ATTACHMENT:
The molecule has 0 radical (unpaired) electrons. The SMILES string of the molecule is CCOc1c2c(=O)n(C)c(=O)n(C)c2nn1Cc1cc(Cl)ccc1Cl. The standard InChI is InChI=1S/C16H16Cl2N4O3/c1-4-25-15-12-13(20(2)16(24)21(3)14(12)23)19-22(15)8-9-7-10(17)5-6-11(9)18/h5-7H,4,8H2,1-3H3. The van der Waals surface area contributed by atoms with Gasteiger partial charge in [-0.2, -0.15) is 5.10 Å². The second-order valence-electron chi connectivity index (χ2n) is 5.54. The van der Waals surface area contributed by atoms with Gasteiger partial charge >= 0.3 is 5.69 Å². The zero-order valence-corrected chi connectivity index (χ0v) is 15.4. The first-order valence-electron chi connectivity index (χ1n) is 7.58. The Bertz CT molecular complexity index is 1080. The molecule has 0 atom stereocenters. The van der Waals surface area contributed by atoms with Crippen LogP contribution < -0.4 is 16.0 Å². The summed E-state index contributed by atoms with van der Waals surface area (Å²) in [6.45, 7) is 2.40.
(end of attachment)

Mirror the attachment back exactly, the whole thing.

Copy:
The molecule has 0 radical (unpaired) electrons. The SMILES string of the molecule is CCOc1c2c(=O)n(C)c(=O)n(C)c2nn1Cc1cc(Cl)ccc1Cl. The standard InChI is InChI=1S/C16H16Cl2N4O3/c1-4-25-15-12-13(20(2)16(24)21(3)14(12)23)19-22(15)8-9-7-10(17)5-6-11(9)18/h5-7H,4,8H2,1-3H3. The van der Waals surface area contributed by atoms with Gasteiger partial charge in [-0.2, -0.15) is 5.10 Å². The second-order valence-electron chi connectivity index (χ2n) is 5.54. The van der Waals surface area contributed by atoms with Gasteiger partial charge >= 0.3 is 5.69 Å². The zero-order valence-corrected chi connectivity index (χ0v) is 15.4. The first-order valence-electron chi connectivity index (χ1n) is 7.58. The Bertz CT molecular complexity index is 1080. The molecule has 0 atom stereocenters. The van der Waals surface area contributed by atoms with Crippen LogP contribution < -0.4 is 16.0 Å². The summed E-state index contributed by atoms with van der Waals surface area (Å²) in [6.45, 7) is 2.40.